One of my new year resolutions this year was to start printing my photos and I’ve done it as described here.
But somewhere in the back of my mind, there was an ambition to make a photo book. And today, after long hours (and days) of selecting, reviewing and putting everything together…
Some time ago I contacted a guy who runs Emulsive.org website asking how I could contribute to the community. All I could think about was to translate an article or write some kind of film review or my impressions of film photography or something like that. Hardly had I expected what will come…
Ok, folks, now this is the post to let you know that this blog moves to a new house.
From now on all the new photos and posts, as well as all the old ones are available at ivanpilov.com.
If you are my subscriber or follower through WordPress Reader there should not be any problem receiving updates from the new address. At least so they say in the moving guide.
If you are new here I encourage you to check ivanpilov.com for more recent publications. The new website has the same subscription and follow options, so you can choose whether to receive updates via email or see them in the reader.
Thank you, everyone! I’m glad you stick with me on my photo journey through life and I hope you’ll continue doing so on my new website.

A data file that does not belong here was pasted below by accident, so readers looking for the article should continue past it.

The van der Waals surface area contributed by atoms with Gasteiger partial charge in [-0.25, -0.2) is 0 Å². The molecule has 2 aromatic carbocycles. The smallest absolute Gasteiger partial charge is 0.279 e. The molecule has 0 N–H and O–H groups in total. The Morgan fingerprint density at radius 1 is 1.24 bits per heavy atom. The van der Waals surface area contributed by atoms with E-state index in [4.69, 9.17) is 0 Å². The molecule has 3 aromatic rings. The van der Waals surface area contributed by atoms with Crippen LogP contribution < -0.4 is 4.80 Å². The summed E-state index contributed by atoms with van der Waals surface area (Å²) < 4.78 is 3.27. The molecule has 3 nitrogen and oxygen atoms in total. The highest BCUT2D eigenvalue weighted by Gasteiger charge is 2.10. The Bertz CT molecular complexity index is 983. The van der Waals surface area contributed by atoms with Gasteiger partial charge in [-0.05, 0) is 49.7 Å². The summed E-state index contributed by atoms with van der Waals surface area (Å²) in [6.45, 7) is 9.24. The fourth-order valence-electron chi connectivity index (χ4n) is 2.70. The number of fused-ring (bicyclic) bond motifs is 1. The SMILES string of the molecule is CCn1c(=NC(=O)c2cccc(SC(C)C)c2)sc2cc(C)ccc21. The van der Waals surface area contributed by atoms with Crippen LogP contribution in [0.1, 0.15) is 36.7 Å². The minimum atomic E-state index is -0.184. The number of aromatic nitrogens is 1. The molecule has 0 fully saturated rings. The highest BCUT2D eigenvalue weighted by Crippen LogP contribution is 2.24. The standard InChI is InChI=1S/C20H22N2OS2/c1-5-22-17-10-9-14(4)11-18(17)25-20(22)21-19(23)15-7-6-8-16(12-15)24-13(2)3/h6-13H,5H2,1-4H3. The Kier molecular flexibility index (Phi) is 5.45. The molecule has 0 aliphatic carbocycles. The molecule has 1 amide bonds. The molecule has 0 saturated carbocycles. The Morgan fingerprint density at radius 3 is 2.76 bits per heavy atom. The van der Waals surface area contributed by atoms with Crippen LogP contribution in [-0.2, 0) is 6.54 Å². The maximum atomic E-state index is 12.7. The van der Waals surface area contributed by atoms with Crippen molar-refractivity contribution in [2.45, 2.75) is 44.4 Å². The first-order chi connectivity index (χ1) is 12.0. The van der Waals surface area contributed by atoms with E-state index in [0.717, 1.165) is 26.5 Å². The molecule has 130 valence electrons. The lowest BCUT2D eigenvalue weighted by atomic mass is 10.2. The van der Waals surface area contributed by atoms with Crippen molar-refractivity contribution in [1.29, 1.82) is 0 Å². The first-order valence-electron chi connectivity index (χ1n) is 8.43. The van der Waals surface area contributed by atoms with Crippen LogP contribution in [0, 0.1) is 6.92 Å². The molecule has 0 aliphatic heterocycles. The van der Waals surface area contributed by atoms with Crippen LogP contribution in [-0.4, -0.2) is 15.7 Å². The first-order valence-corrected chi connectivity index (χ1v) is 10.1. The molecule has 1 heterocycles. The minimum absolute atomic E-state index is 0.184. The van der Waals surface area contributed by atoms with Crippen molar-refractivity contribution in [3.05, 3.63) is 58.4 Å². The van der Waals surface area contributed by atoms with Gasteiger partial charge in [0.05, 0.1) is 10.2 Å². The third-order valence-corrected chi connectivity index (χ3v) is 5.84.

… I’ve developed a black and white film myself. Yay! This is one of the few good photos from these first 2 rolls of film. I’ll post some more later.
Not that anyone asked, but just for the record and those curious I’ll say a couple of words about my impressions.
So, it really turned out not that scary and messy as it seemed. Especially now when all the chemicals are ready it’s only a matter of loading that tank with film.
I’ve always loved that feeling of getting my rolls from the photo lab, dashing home longing to fire up the scanner asap. Well now I love it even more! And there is a new part to it: cheer and joy when you open the tank and take out the film and see it actually worked.
My main challenge was not the right receipt or anything like that, no. It was the weather. I live in a desert and we’ve got some hot days at the moment, so my main issue was to cool the chemicals.
Note to myself for the next time: buy those spongy tongs (or wetting agent)! Though I tried to use a soft suede cloth to remove water drops there are still very visible stains, which don’t look good at all.
I’ve read and watched many instructions on how to do it, but no one ever mentioned a problem when your film is longer than the spiral. I had no choice but cut those last frames off. So what’s the point of shooting past the 36 frames mark anyway?
Ok, I think it’s enough for now.
Developing film on your own is not a big deal of course for those who are deep into photography, but for me it is a big step. A bit forced but anyway. Now I can continue shooting film even living in the middle of nowhere.
I would really like to hear some stories about your first developing experience, tips on how to deal with those issues I mentioned above or just your thoughts on the photos.